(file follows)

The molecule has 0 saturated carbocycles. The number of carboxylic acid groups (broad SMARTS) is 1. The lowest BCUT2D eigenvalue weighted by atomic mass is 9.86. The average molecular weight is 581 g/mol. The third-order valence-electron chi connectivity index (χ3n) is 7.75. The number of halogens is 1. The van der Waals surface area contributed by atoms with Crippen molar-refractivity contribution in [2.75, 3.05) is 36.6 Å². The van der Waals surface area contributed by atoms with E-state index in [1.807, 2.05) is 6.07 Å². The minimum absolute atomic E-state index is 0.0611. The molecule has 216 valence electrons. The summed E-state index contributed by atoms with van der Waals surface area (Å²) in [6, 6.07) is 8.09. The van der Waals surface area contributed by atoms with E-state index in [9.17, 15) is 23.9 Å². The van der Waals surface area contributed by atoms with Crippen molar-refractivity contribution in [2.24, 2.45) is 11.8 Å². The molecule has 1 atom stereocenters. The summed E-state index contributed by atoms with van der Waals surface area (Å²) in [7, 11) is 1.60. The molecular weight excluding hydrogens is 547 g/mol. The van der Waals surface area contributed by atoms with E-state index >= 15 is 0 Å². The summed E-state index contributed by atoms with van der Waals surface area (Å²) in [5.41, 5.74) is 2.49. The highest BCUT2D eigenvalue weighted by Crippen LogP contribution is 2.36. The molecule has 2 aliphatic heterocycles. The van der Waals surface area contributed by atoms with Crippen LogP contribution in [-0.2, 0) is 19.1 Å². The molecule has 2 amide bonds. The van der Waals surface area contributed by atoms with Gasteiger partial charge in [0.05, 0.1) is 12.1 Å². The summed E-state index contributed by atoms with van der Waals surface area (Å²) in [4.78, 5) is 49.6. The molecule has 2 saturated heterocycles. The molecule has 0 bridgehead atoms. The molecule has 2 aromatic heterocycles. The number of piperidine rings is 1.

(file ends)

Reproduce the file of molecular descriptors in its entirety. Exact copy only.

The molecule has 0 saturated carbocycles. The number of carboxylic acid groups (broad SMARTS) is 1. The lowest BCUT2D eigenvalue weighted by atomic mass is 9.86. The average molecular weight is 581 g/mol. The third-order valence-electron chi connectivity index (χ3n) is 7.75. The number of halogens is 1. The van der Waals surface area contributed by atoms with Crippen molar-refractivity contribution in [2.75, 3.05) is 36.6 Å². The van der Waals surface area contributed by atoms with E-state index in [1.807, 2.05) is 6.07 Å². The minimum absolute atomic E-state index is 0.0611. The molecule has 216 valence electrons. The summed E-state index contributed by atoms with van der Waals surface area (Å²) in [6, 6.07) is 8.09. The van der Waals surface area contributed by atoms with E-state index in [9.17, 15) is 23.9 Å². The van der Waals surface area contributed by atoms with Crippen molar-refractivity contribution in [2.24, 2.45) is 11.8 Å². The molecule has 1 atom stereocenters. The summed E-state index contributed by atoms with van der Waals surface area (Å²) in [7, 11) is 1.60. The molecular weight excluding hydrogens is 547 g/mol. The van der Waals surface area contributed by atoms with E-state index >= 15 is 0 Å². The summed E-state index contributed by atoms with van der Waals surface area (Å²) in [5.41, 5.74) is 2.49. The highest BCUT2D eigenvalue weighted by Crippen LogP contribution is 2.36. The molecule has 2 aliphatic heterocycles. The van der Waals surface area contributed by atoms with Crippen LogP contribution in [-0.2, 0) is 19.1 Å². The molecule has 2 amide bonds. The van der Waals surface area contributed by atoms with Gasteiger partial charge in [0.05, 0.1) is 12.1 Å². The summed E-state index contributed by atoms with van der Waals surface area (Å²) in [4.78, 5) is 49.6. The molecule has 2 saturated heterocycles. The molecule has 0 bridgehead atoms. The molecule has 2 aromatic heterocycles. The number of piperidine rings is 1.